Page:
The annulment of a valid marriage may be for reasons other than the death of a spouse. While divorce is legal in many countries it is illegal in others, particularly as a result of religious doctrine, which may mean that a divorced person is denied rights within that religion and his or her children by another marriage may be regarded as illegitimate. Alimony or maintenance for women and children resulting from divorce may be insufficient or may impoverish the husband. Marital property may be unequally divided in divorce. The question of the custody of children may cause much bitterness with adverse effects on the children, or it may impose a heavy burden on one parent. Divorcees may find that they are discriminated against by society. If divorce proceedings are lengthy, the cost may be very high.
In the developed countries of Europe, North America, Australia, Japan, New Zealand and the USSR, divorce is a clear concept and the increase in its frequency is unquestionable; this has, in fact, been taking place since the beginning of the century. At present, in these regions, between one marriage out of two and one marriage out of four ends in divorce. Many young couples separate after having established a common household for several years, and for the individuals concerned there is not much difference between such separation and a legally sanctioned divorce. It is likely, therefore, that more than half of the men and women who are presently living together will not maintain this union through their lives.
Divorces occur mainly at an early age. In the USA, for example, 52% of all divorces take place before the sixth year and 67% before the tenth year of the marriage; 45% of the couples who divorce have no children and 25% have one child. In the UK divorces increased from 25,000 in 1961 to 153,386 in 1990, with nearly 50% of marriages ending in divorce in 1991. Approximately 30% of marriages end in divorce in Germany, making some 130,000 divorces per year, of which 60% were initiated by women. However, throughout the industrialized world, the number of dependent children who face divorce between their parents is large and continues to grow. These children generally stay with their mother, although an aspect of new divorce laws providing for greater equality between men and women is that men are less systematically considered as unable to provide homes for their children.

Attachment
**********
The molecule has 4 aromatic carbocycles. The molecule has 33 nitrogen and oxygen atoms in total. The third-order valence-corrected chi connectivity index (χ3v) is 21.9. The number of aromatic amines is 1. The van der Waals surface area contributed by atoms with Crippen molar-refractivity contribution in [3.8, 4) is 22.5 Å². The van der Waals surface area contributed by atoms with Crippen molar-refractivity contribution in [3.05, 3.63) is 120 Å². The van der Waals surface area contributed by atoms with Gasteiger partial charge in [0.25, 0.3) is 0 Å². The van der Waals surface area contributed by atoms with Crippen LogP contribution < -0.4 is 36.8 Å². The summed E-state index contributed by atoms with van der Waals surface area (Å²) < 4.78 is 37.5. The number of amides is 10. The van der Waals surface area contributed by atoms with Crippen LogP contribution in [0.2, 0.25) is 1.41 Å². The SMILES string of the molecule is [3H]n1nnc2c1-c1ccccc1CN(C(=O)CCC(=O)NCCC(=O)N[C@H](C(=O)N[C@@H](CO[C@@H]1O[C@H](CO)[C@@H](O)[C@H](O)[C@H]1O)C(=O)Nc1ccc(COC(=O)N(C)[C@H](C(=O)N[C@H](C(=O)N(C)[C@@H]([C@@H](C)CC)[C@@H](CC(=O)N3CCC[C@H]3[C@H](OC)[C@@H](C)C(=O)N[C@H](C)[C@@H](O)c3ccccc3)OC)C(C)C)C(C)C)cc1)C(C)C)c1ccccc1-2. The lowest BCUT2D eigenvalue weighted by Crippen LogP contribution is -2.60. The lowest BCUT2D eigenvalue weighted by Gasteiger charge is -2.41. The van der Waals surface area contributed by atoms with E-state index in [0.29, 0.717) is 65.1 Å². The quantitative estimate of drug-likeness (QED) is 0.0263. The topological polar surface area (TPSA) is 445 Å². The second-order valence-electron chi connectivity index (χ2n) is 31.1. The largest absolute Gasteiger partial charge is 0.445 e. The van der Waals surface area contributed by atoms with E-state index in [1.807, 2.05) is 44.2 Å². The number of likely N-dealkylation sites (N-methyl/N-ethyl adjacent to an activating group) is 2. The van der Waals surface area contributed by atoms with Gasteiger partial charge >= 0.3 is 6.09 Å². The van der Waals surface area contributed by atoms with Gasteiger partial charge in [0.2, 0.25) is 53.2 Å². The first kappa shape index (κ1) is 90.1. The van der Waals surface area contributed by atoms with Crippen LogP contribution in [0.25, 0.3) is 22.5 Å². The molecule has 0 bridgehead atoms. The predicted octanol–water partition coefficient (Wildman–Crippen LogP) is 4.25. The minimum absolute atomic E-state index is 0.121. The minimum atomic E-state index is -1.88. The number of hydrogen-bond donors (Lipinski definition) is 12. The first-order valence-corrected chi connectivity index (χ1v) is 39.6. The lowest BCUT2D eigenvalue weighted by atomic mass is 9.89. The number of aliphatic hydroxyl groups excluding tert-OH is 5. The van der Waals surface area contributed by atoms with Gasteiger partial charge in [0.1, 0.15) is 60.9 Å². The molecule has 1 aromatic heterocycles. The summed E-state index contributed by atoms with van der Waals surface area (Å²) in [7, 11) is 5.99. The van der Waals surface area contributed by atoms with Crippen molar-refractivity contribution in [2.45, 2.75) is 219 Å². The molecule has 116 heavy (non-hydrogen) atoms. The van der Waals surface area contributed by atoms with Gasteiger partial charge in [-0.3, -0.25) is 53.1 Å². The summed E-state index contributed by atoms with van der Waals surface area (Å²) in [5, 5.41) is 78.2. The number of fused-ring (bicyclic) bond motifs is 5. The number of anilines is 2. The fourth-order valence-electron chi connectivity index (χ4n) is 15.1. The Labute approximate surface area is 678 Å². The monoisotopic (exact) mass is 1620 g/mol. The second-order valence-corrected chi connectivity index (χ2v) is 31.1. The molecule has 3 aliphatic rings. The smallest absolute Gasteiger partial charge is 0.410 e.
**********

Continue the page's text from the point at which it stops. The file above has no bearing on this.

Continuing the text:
In Africa and Latin America, where marriage is early and universal but where the consensual and customary types are prevalent and also where, in Africa, polygamy is still frequent though declining, data on divorce rates are scanty and in many cases concern a fraction of the population only. The information provided in the context of the World Fertility Survey show that in five countries of Latin America, the proportion of first marriages dissolved by separation varies between 20 and 80%. A high marital instability is also reported in the urban areas of African countries, where sometimes a quarter of all women marry more than once.
Data from the World Fertility Survey also indicate that in Asia, the proportion of women whose first marriage or union is dissolved by separation or divorce amounts to 36% in Indonesia, 21% in Bangladesh and 18% in Thailand. In other Asian countries, a greater proportion of marriages are terminated by widowhood.
While divorce is likely to always be a part of society, it has a number of consequences. Children of divorced parents are not educated as well as their parents. Children and women of divorces are generally poorer. Each of the participants in a divorce is frequently emotionally hurt by the process. The violence inherent in a divorce causes profound spiritual scars and social difficulties for all involved.